The proposed definition for ADS bears some similarities to New York City’s definition for AEDT. But New York’s definition expressly limits AEDT to computational processes that are “derived from machine learning, statistical modeling, data analytics, or artificial intelligence” and used to “substantially assist or replace discretionary decision making.” The definition for AEDT also expressly excludes tools that do not “automate, support, substantially assist or replace discretionary decision-making processes and that does not materially impact natural persons, including, but not limited to […] spreadsheet, database, data set, or other compilation of data.” It is unclear why the FEHC rejected a more focused definition, and while the FEHC heard from a number of stakeholders regarding possible risks associated with automated decision-making, it is unclear who it is relying on for technical guidance.
California’s draft regulations would also hold employers potentially liable for a third-party’s ADS by incorporating those who assist in recruitment, hiring, performance evaluations, or other employment-related assessments into the definition of “agent.” This puts the burden on employers to ensure their vendors’ ADS does not violate state law. As noted above, the FEHC’s draft regulations provide no technical guidance for how employers should go about evaluating ADS. This may reflect the FEHC’s own struggles with an admittedly challenging topic and suggests more tailored approach is in order. The draft regulations also contain no disclosure requirements, which may be beyond the FEHC’s authority to mandate. Rather, it expands recordkeeping obligations to incorporate ADS. This is likely a signal that the California intends to acquire ADS from employers as part of routine investigation efforts in order to better understand the role and prevalence of ADS in employment decisions.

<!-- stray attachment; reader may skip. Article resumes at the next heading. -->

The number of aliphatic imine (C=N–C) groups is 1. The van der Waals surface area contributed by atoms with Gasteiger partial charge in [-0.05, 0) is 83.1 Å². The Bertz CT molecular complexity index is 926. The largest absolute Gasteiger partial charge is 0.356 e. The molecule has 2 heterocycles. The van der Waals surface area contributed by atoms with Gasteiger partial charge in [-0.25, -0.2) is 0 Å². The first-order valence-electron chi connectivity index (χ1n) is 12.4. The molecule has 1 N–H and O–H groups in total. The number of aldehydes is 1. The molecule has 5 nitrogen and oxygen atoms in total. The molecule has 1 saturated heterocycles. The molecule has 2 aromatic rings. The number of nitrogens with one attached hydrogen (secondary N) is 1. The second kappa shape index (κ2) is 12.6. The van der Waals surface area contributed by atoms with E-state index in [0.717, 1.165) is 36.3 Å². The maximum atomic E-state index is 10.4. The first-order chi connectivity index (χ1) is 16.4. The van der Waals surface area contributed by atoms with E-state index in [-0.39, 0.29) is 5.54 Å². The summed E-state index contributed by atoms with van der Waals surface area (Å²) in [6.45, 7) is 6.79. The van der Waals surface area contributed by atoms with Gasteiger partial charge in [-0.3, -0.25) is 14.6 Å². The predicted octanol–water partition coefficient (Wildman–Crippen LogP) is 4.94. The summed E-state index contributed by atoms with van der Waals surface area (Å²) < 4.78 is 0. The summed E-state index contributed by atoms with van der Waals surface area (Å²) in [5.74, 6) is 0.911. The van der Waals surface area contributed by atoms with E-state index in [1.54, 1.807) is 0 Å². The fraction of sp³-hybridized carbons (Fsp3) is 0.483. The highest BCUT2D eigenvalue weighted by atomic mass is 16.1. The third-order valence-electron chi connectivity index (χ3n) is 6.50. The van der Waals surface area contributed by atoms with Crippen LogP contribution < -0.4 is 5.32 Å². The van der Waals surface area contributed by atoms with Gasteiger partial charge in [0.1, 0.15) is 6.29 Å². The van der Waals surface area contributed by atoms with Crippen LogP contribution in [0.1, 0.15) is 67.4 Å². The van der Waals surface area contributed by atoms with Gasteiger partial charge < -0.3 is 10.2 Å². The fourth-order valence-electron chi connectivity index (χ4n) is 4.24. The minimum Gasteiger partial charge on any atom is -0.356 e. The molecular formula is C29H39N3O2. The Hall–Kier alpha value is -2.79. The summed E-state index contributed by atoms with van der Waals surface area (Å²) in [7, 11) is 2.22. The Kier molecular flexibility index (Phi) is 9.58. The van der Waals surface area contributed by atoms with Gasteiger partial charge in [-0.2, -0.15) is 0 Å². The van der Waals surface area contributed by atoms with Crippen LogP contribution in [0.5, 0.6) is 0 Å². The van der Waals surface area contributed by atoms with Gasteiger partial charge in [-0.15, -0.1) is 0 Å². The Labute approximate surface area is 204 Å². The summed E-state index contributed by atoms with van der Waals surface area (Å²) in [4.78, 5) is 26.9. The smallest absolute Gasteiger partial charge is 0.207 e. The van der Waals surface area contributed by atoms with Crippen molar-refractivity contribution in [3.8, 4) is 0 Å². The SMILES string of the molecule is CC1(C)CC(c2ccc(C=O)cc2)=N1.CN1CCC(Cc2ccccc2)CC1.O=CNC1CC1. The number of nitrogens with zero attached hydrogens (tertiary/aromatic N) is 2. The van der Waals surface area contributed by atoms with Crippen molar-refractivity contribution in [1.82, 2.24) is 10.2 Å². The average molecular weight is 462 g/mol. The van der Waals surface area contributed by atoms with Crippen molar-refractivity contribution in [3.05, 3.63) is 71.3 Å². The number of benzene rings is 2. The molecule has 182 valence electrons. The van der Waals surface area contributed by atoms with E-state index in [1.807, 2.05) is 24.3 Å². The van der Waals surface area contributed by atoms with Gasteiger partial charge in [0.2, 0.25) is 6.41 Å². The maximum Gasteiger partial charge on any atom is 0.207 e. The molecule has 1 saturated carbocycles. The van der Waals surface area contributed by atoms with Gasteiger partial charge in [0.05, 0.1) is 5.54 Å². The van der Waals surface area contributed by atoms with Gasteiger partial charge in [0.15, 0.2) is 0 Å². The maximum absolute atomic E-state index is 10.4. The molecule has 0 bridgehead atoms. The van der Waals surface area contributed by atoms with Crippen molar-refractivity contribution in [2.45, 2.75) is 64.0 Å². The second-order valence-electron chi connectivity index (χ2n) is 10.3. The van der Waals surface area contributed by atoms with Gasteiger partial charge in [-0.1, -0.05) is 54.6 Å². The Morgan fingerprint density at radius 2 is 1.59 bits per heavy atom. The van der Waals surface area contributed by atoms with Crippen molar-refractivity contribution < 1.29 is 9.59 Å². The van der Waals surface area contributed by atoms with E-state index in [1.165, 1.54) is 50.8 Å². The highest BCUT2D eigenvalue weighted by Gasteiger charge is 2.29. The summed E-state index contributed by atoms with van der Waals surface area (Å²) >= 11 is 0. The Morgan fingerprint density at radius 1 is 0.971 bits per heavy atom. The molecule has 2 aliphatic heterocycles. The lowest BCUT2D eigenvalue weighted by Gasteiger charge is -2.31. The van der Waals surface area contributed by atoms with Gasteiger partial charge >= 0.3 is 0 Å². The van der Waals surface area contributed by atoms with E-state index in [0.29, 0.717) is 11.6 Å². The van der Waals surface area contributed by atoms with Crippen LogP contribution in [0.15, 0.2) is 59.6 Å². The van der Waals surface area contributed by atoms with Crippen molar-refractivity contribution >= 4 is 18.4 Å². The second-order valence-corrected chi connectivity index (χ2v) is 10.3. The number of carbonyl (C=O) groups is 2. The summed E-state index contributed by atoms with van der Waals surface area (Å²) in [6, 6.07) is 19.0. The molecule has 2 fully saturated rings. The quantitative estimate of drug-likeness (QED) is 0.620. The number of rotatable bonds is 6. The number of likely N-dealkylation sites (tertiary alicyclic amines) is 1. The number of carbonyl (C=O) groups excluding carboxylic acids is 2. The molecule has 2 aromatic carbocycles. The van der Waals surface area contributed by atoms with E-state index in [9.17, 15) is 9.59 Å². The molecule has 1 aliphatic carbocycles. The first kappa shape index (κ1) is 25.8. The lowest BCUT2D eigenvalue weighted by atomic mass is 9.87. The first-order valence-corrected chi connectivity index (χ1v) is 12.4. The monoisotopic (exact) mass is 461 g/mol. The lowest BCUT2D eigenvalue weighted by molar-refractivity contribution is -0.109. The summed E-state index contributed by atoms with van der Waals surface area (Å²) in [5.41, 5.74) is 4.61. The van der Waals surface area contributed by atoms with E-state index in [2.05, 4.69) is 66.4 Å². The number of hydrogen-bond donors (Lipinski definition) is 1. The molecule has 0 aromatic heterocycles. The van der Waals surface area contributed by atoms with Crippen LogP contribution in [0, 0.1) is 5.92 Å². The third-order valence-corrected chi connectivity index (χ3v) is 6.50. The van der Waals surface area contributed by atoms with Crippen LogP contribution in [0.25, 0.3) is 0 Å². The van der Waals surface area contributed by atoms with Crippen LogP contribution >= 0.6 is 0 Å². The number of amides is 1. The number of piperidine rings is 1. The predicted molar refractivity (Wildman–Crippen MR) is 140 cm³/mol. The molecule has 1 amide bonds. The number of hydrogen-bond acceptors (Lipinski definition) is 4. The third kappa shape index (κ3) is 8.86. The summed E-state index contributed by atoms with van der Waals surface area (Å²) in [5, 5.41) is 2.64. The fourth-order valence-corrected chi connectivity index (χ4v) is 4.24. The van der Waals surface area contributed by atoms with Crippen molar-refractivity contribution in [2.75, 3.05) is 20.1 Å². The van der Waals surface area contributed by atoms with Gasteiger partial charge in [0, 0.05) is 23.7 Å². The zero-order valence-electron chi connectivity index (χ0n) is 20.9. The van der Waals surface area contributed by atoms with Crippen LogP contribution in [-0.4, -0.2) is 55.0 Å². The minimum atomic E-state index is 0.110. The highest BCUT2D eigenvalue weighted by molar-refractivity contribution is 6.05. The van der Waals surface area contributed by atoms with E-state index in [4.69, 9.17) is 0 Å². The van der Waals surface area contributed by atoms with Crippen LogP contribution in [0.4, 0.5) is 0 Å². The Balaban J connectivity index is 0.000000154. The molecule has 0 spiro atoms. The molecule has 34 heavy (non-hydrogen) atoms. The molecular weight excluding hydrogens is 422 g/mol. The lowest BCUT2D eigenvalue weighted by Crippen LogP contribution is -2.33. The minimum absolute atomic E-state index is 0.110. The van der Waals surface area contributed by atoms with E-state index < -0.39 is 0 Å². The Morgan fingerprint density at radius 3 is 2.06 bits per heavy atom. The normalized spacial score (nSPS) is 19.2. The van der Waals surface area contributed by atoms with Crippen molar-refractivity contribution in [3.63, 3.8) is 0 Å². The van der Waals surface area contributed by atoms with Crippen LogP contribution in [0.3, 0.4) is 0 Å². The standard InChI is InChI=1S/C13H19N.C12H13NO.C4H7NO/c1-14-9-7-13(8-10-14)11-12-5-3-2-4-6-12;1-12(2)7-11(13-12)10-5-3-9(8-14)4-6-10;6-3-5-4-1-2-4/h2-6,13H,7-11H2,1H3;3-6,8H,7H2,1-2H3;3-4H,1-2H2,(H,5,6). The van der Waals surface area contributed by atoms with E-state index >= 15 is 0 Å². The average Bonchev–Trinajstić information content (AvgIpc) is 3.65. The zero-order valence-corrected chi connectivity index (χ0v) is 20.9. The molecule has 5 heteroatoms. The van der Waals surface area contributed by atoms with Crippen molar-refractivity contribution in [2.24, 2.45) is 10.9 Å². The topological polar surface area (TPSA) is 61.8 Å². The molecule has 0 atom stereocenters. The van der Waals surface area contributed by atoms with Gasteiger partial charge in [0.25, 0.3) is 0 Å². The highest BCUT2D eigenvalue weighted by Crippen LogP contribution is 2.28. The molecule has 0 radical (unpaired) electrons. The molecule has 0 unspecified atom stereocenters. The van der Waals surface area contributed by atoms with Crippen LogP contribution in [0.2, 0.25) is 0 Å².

The draft regulations would also expose third parties to aider and abettor liability for their own ADS. Existing regulations make it unlawful to assist any person or individual from doing any act “known” to constitute “unlawful employment discrimination.” Clear enough. The draft revisions would add that, “Unlawful assistance under this paragraph includes, but is not limited to, the advertisement, sale, provision, or use of a selection tool, including but not limited to an automated-decision system […] for an unlawful purpose […].” In short, the FEHC seems to be taking a defective-products approach to aider and abettor liability in the context of ADS and targeting the chain of distribution. It is not clear that the FEHC has this authority, generally, or whether the expanded definition even requires a harm before liability attaches.
In short, if the goal was to send California’s well-intentioned employers into a confused frenzy, expending millions of dollars trying to unravel every piece of ADS that may facilitate decision-making in the employment context, speculating about their own compliance (or their vendors’), while doing little to promote opportunities for dialogue or transparency between employers and employees, the draft regulations are sure on the right track. This also begs the question: if existing regulations already capture issues associated with AI and automated decision-making, why does the FEHC need new regulations at all? In most situation it likely does not. Rather, because the role of automated decision-making is little-known (and less understood), the FEHC is likely focused on bringing it to the forefront. But that goal comes with a clear consequence: thrusting employers into a high stakes regulatory Wild West.